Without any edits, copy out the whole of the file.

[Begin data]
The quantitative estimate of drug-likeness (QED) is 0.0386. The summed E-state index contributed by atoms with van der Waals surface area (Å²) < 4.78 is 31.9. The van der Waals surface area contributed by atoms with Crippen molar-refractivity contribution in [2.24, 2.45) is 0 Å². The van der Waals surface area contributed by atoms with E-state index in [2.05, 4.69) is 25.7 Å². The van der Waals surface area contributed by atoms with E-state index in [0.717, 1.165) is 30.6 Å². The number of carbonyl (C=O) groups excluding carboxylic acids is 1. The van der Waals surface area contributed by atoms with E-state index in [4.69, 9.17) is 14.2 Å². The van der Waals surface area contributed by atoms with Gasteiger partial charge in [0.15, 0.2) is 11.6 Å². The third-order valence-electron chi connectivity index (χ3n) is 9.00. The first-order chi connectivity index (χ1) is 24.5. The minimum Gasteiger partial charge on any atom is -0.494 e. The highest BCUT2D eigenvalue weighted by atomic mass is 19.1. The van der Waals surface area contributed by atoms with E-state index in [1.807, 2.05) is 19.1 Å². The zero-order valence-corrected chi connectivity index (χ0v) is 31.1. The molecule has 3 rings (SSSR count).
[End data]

The quantitative estimate of drug-likeness (QED) is 0.0386. The summed E-state index contributed by atoms with van der Waals surface area (Å²) < 4.78 is 31.9. The van der Waals surface area contributed by atoms with Crippen molar-refractivity contribution in [2.24, 2.45) is 0 Å². The van der Waals surface area contributed by atoms with E-state index in [2.05, 4.69) is 25.7 Å². The van der Waals surface area contributed by atoms with E-state index in [0.717, 1.165) is 30.6 Å². The number of carbonyl (C=O) groups excluding carboxylic acids is 1. The van der Waals surface area contributed by atoms with E-state index in [4.69, 9.17) is 14.2 Å². The van der Waals surface area contributed by atoms with Gasteiger partial charge in [0.15, 0.2) is 11.6 Å². The third-order valence-electron chi connectivity index (χ3n) is 9.00. The first-order chi connectivity index (χ1) is 24.5. The minimum Gasteiger partial charge on any atom is -0.494 e. The highest BCUT2D eigenvalue weighted by atomic mass is 19.1. The van der Waals surface area contributed by atoms with E-state index in [1.807, 2.05) is 19.1 Å². The zero-order valence-corrected chi connectivity index (χ0v) is 31.1. The molecule has 3 rings (SSSR count).